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November 8, 2016 — Elección General de California

Asamblea Estatal de CaliforniaCandidato para Distrito 48

Photo de Cory Ellenson

Cory Ellenson

Hombre de negocios, miembro de la junta escolar
48,922 votos (35.9%)
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Mis 3 prioridades principales

  • Mejores escuelas públicas
  • Comunidades locales más seguras
  • Mercado laboral más sólido



Profesión:Empresario/miembro de la junta escolar
Propietario de pequeña empresa, Ellenson Legal & Financial Services (2015–actual)
Profesor adjunto, Azusa Pacific University (2015–actual)
Vicepresidente, Junta de la Escuela Glendora — Cargo elegido (2013–actual)
Procurador general, Departamento del Tesoro de Estados Unidos (2011–2015)


Escuela de Derecho de UCLA Licenciatura en Derecho (Juris Doctor degree), Leyes Impositivas (2011)
Escuela de Contabilidad Leventhal de USC Licenciatura en, Contabilidad (2008)
Escuela Preparatoria Glendora Diploma de escuela preparatoria (2004)

Actividades comunitarias

Treasurer, Kiwanis Club of Glendora (2011–current)
Treasurer, Glendora Friends of Rotary Club (2011–current)
Master, Glendora Masonic Lodge (2011–current)
Member, Coordinated School Health Committee (2013–current)
Member, Los Angeles County School Trustees Association (2015–current)


  • Elected Member – Glendora School Board
  • Small Business Owner – Ellenson Legal & Financial Services
  • General Attorney – United States Department of the Treasury
  • Adjunct Professor – Azusa Pacific University

Cory was born and raised in the East San Gabriel Valley. He attended public schools through the Glendora Unified School District, received his Bachelor of Science degree, with cum laude honors, from the USC Leventhal School of Accounting, and his Juris Doctor degree, with a specialization in tax law, from the UCLA School of Law. Prior to entering the workforce, Cory gained student-experience with Ernst & Young LLP, the California Department of Justice – Office of the Attorney General, and the United States Senate – Congressional Oversight Panel in Washington, DC.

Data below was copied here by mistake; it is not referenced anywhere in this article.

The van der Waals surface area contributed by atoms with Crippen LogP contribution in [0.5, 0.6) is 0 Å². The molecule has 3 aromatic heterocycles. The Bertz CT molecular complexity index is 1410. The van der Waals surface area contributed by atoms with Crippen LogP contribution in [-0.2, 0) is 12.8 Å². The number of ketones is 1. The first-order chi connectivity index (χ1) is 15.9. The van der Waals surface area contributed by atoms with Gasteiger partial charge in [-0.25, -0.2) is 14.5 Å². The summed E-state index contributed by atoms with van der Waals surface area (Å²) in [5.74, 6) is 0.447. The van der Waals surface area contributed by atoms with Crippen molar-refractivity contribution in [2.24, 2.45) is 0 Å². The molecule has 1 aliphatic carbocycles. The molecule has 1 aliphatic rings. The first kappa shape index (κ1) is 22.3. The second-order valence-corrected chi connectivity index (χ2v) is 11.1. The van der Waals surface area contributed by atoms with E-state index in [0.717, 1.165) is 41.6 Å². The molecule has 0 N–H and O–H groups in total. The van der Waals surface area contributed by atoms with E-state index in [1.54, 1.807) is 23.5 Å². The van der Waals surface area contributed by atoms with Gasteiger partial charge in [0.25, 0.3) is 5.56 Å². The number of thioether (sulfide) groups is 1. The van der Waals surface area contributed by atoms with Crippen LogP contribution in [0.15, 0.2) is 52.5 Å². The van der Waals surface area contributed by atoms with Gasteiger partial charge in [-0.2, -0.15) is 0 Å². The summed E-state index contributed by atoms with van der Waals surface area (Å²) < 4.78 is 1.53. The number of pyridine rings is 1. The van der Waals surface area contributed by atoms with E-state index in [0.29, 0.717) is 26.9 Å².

As an elected member of the Glendora School Board, Cory partnered with Glendora Mayor Judy Nelson to create a mock city council program for 5th grade students to enhance their understanding of local government and civic responsibility, expanded and institutionalized a volunteer-based one-on-one reading intervention program to all elementary schools in the district, and connected a private donor with high school administrators for the purpose of creating the most comprehensive parent-student college counseling program of any public high school in the nation.

Additionally, Cory stressed the importance of all high school graduates being qualified for entry-level college English and math, secured comparative data with other high-achieving public school districts, and advocated for the expansion of the AVID college-prep elective to be available to all college-bound students. He regularly met with teachers union representatives and various community leaders, visited classrooms across the district, successfully advocated for all school board meeting videos to be made available online, and maintained an interactive and informative social media presence.


Most importantly, Cory worked hard to create and strengthen trade and vocational career pathways for non-college-bound students. Cory sees that our workforce is demanding these professionals, and that our students are hungry for these careers. He believes that it’s our responsibility to make students aware of these opportunities and to properly guide them along these pathways. He coordinated with the local ROP district and community colleges, advocated for a career planning elective course for trade and vocational students and enhanced marketing of these pathways, and arranged for the president of the American Welding Society to speak to all middle school and continuation high school students about trade and vocational careers.


As a former attorney for the United States Department of the Treasury, Cory fought daily for integrity and fairness in the application of our tax laws, to ensure justice and equity for all law-abiding American taxpayers. He was responsible for cases where individuals and corporations were caught lying and cheating on their tax returns, and cases in which high-priced lawyers and accountants were paid to exploit tax loopholes. He took these cases to trial, demanding that these individuals and corporations be held accountable to pay their fair share, and secured favorable rulings from the United States Tax Court every time.